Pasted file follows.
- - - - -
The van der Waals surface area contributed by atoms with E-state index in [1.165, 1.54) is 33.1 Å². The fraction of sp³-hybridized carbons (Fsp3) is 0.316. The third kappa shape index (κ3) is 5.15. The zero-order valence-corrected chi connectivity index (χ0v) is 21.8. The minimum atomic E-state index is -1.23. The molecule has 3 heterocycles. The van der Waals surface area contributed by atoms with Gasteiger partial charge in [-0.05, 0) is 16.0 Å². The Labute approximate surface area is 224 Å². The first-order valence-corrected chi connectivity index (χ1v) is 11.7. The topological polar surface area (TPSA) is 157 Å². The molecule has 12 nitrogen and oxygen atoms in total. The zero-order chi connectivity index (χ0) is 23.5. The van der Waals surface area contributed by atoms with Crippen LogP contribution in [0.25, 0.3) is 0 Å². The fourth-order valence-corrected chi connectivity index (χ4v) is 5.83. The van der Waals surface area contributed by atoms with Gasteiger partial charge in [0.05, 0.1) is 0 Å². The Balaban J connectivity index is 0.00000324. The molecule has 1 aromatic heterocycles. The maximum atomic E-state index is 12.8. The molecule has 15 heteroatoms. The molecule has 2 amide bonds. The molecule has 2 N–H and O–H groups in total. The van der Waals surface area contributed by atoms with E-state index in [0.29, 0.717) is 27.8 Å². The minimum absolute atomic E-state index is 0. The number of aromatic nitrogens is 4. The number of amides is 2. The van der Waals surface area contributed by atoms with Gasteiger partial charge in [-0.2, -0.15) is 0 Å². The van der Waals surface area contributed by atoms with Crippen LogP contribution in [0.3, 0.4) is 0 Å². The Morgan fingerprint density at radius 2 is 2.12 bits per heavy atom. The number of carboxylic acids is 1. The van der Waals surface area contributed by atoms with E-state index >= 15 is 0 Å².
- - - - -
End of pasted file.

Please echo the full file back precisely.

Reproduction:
The van der Waals surface area contributed by atoms with E-state index in [1.165, 1.54) is 33.1 Å². The fraction of sp³-hybridized carbons (Fsp3) is 0.316. The third kappa shape index (κ3) is 5.15. The zero-order valence-corrected chi connectivity index (χ0v) is 21.8. The minimum atomic E-state index is -1.23. The molecule has 3 heterocycles. The van der Waals surface area contributed by atoms with Gasteiger partial charge in [-0.05, 0) is 16.0 Å². The Labute approximate surface area is 224 Å². The first-order valence-corrected chi connectivity index (χ1v) is 11.7. The topological polar surface area (TPSA) is 157 Å². The molecule has 12 nitrogen and oxygen atoms in total. The zero-order chi connectivity index (χ0) is 23.5. The van der Waals surface area contributed by atoms with Crippen LogP contribution in [0.25, 0.3) is 0 Å². The fourth-order valence-corrected chi connectivity index (χ4v) is 5.83. The van der Waals surface area contributed by atoms with Gasteiger partial charge in [0.05, 0.1) is 0 Å². The Balaban J connectivity index is 0.00000324. The molecule has 1 aromatic heterocycles. The maximum atomic E-state index is 12.8. The molecule has 15 heteroatoms. The molecule has 2 amide bonds. The molecule has 2 N–H and O–H groups in total. The van der Waals surface area contributed by atoms with E-state index in [0.29, 0.717) is 27.8 Å². The minimum absolute atomic E-state index is 0. The number of aromatic nitrogens is 4. The number of amides is 2. The van der Waals surface area contributed by atoms with Gasteiger partial charge in [-0.2, -0.15) is 0 Å². The van der Waals surface area contributed by atoms with Crippen LogP contribution in [0.3, 0.4) is 0 Å². The Morgan fingerprint density at radius 2 is 2.12 bits per heavy atom. The number of carboxylic acids is 1. The van der Waals surface area contributed by atoms with E-state index >= 15 is 0 Å².